The Javan Warty Pig (Sus verrucosus) is endemic to Java and classified as Endangered by the IUCN Red List. This species is severely understudied and much remains unknown about its population ecology, and it is currently threatened by deforestation, human-wildlife conflict, hunting and hybridisation with wild pigs. There is also the growing threat worldwide of African Swine Fever which can be devastating to wild populations. These threats combined leave the species status of the Javan Warty Pig in a precarious situation as this species now survives in small and highly fragmented patches of habitat. Therefore, the establishment of a conservation breeding network nationally and internationally, with the ultimate goal of re-introduction, is recommended as high priority in ensuring the survival and preservation of the species.
CCBC began this project in 2007 when the first enclosures in semi-natural condition were constructed to accommodate Javan Warty Pigs. These facilities were selected, approved and endorsed by The Indonesian Institute of Sciences (formerly LIPI) and have consistently been improved over the years. The Javan Warty Pig programme now has two full-time keepers and has separate kitchen facilities, feed rooms and corridors connecting all enclosures for easier management of pigs. This area is designed to provide large, quiet and semi-natural enclosures whereby pigs are rarely disturbed. The output of the project within CCBC is for the formation of a genetically diverse population of healthy Javan Warty Pig which can then be candidates for; reintroduction programmes, ex-situ satellite populations and to provide an opportunity to research the biology and behaviour of this understudied species.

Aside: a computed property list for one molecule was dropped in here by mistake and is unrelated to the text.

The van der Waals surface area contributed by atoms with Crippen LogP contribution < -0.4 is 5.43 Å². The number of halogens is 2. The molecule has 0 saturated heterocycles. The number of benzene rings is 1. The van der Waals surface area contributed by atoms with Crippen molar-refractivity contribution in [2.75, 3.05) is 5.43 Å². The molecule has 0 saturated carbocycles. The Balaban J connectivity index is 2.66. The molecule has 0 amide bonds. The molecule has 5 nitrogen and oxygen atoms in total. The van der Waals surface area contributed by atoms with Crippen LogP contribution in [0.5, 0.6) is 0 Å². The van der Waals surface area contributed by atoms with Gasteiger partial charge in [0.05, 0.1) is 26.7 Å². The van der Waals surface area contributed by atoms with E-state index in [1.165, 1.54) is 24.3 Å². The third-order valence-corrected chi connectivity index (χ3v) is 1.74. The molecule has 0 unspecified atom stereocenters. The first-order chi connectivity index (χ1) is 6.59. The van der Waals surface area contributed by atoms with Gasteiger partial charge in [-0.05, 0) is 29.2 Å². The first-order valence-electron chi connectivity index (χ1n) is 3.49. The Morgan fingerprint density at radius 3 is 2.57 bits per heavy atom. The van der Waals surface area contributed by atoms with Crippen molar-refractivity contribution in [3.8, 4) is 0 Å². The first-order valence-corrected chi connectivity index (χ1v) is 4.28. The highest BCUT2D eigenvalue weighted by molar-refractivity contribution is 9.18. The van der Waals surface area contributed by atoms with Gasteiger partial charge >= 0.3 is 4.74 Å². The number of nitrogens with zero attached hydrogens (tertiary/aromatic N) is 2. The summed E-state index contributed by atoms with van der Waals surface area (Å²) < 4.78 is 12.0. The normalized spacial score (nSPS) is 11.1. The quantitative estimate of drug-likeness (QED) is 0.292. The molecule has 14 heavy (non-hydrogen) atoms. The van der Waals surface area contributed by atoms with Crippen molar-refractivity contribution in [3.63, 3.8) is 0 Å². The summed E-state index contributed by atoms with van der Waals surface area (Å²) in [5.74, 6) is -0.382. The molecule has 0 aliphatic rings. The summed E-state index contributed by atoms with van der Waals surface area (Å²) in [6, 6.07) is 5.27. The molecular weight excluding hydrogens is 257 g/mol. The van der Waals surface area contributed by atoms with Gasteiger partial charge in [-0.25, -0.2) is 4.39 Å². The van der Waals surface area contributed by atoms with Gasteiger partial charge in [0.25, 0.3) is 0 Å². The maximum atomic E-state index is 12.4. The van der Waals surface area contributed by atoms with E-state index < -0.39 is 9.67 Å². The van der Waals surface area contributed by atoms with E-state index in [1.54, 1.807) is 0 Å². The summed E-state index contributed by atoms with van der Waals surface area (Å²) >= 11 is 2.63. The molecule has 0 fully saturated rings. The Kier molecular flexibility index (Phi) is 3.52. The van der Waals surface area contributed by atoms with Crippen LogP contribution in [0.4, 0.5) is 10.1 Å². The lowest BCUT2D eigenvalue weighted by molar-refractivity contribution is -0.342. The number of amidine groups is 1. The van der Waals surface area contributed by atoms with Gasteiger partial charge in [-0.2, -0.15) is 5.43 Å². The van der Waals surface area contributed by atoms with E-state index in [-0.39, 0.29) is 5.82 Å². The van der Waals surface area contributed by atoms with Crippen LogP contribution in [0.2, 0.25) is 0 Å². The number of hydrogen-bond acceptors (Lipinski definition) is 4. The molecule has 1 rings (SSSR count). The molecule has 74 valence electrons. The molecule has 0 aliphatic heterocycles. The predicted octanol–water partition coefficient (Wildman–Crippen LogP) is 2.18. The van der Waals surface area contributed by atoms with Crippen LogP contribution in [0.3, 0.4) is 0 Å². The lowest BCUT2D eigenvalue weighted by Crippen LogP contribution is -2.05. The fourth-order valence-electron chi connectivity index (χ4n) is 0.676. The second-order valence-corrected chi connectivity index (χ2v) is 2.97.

The population at CCBC has been genetically tested to ensure genetics are pure Javan Warty Pig and currently CCBC has the largest ex-situ population of this species. The population at CCBC is therefore extremely valuable for the conservation efforts of this species in terms of genetics but also with regards to having available pigs for the formation of satellite populations or to attempt reintroductions. In recent years CCBC has contributed pigs to a number of other facilities, both ex-situ e.g. zoos and in-situ e.g. National Park breed and release programs. With a number of organisations now holding this species in Indonesia and breeding requirements well understood, we believe the conservation approach in the coming years should focus to encouraging other facilities, nationally and internationally, to hold this species, in-situ research and efforts to mitigate in-situ threats.